Williams also alleged that the wealth of the Caribbean plantations, obviously derived from slavery, was a second source of funds for British industrialization. The West Indies were the richest part of the first British Empire, valued at £50-60 million in 1775 and £70 million in 1789. The population of the region rose by 40 percent from 1750 to 1790, sugar production by 11 percent, and exports to Britain by 9 percent. Once again, Williams amassed examples, this time of conspicuously wealthy Jamaican planters who invested their savings in British industry. They included Richard Pennant, a Liverpool MP who put the proceeds from his 600-slave, 8000-acre plantation into slate quarries in North Wales, and the Fuller family, whose interests included Jamaican estates, charcoal ironworks, and gun foundries.
But Williams made too much of his already-small sample. Richard Pares (1950) showed that William Beckford, a millionaire who owned 14 sugar plantations and over 1000 slaves, invested little of his vast wealth in British industry. Many others, like John Pinney, were content with channeling funds into government securities and land. It's also unclear how much Jamaican money actually came back to Britain; some historians have alleged that it only came back with emancipation, which would be far too late to play the role that Williams allots it.
Richard B. Sheridan's "The Wealth of Jamaica in the Eighteenth Century" (1965) examined records of Jamaican inventories and found that their average value rose from £3819 in 1741-5 to £9,361 in 1771-5, a movement almost entirely driven by increases in the number (2x) and price (+76%) of slaves. He valued Jamaica's sugar estates at £18 million sterling, which sent an annual income flow to absentee planters and merchants of £1.5 million—amounting to 8-10 percent of British national income. That would be quite a lot! But his analysis was, well, imperfect. Since Sheridan had no aggregate data on financial flows between the colonies and the capital, his line of argument is essentially: 1) planters were rich 2) riches were produced by slaves 3) that money must have gone back to Britain 4) especially into British industry and 5) that this funding proved the critical margin in establishing new enterprises. As you can tell, there are lots of assumptions here!
Surprisingly, Robert Thomas (1968) critiqued Sheridan's analysis without touching assumptions 1-5. Instead, he proposed a cost-benefit analysis of Britain's possession of the West Indies for the British consumer. Warships and garrisons were expensive (an average first-rate ship, in John Brewer's oft-quoted example, could cost 10 times a large factory), as were the preferential tariffs granted to Jamaican planters to protect the imperial sugar market. Thomas actually felt that Sheridan had underestimated the value of the West Indies, but that this was both totally irrelevant by comparison with Britain's overall wealth and a poor return on defense costs.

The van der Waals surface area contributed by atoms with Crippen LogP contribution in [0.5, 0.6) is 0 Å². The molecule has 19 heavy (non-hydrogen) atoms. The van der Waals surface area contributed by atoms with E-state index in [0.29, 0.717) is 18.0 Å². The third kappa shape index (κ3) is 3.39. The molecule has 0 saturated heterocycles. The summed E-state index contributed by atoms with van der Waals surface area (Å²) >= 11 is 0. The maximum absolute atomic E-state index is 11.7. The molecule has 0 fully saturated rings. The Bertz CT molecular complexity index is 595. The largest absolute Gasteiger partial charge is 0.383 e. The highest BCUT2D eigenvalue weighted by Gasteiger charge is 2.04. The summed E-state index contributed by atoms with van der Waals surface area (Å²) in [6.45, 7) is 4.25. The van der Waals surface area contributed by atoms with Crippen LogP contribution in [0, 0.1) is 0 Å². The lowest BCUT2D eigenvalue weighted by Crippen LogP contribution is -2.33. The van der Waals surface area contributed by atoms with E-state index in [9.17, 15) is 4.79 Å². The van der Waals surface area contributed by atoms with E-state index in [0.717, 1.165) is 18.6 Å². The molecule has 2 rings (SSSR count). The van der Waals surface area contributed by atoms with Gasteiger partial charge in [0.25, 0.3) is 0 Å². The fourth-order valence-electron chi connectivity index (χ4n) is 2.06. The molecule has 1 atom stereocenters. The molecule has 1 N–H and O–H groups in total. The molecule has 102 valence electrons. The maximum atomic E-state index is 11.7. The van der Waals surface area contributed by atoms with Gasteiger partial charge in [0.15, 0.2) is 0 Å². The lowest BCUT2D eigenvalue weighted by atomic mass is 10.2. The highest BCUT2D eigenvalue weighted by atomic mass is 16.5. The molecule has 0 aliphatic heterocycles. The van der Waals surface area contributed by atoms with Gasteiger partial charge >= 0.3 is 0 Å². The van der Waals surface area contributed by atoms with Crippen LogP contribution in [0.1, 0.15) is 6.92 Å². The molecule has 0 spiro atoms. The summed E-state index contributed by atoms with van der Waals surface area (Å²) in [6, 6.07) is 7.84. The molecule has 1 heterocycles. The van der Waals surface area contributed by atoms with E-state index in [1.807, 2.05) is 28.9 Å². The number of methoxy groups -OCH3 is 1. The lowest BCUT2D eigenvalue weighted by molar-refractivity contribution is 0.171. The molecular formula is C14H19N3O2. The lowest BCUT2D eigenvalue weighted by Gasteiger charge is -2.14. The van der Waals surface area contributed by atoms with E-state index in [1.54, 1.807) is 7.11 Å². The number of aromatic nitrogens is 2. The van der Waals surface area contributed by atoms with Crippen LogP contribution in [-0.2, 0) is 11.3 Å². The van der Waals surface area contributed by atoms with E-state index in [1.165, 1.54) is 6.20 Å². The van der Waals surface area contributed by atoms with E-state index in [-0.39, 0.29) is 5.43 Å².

Thomas asks what the counterfactual return to investing this wealth (£37 million) gradually in the British economy might have been; picking out the lower-bound 3.5 percent rate on risk-free consols to bias his own estimate downward, the number to beat was £1.295 million. But Sheridan didn't account for the elevated prices that consumers paid for the discriminatory sugar tariff, which set consumers back £383,250 per annum, or the massive costs of defense (£115,000 on troops and £315,895 for ships). Deducting these sums from the annual total left only £660,750 in social return, or 2 percent per annum. By Thomas's logic, Britain would’ve had higher income by just buying riskless assets.
Sheridan (1968) replied that Thomas had overstated the size of the non-sugar staples sector and thus the wealth of Jamaica/the West Indies, artificially reducing the return on capital. He also adduced a list of "invisible" sources of profits like insurance, remittances via North America, bullion from the entrepot trade, and sales of Jamaican industry that altogether raised his rate of return to 8.4 percent, even including Thomas's cost deduction.
Coelho (1973), meanwhile, backed Thomas, arguing that the high import prices on Caribbean sugar diverted resources and defense costs drained £1.1 million per annum out of Britain. Capital was being transferred from Britain to Jamaica—inverting the Williams thesis entirely! It was the increasing efficiency of the British economy during the Industrial Revolution that made the West Indies a profitable place to invest, and not the other way around.
So why did Britons submit to the planter monopoly? Coelho (like Ogilvie's explanation for guild persistence) blamed regulatory capture. Since the primary beneficiaries of the colonial system were the powerful plantation and mercantile interests, they had the lobbying power to keep Parliament on their side. Indeed, many planters ended up as MPs themselves, including the aforementioned Beckford and Pennant. It was thanks to the West India interest that Britain kept Canada, and not Guadaloupe, at the end of the Seven Years' War; the planters feared the consequences of increased (and highly efficient) competition in the imperial trading system.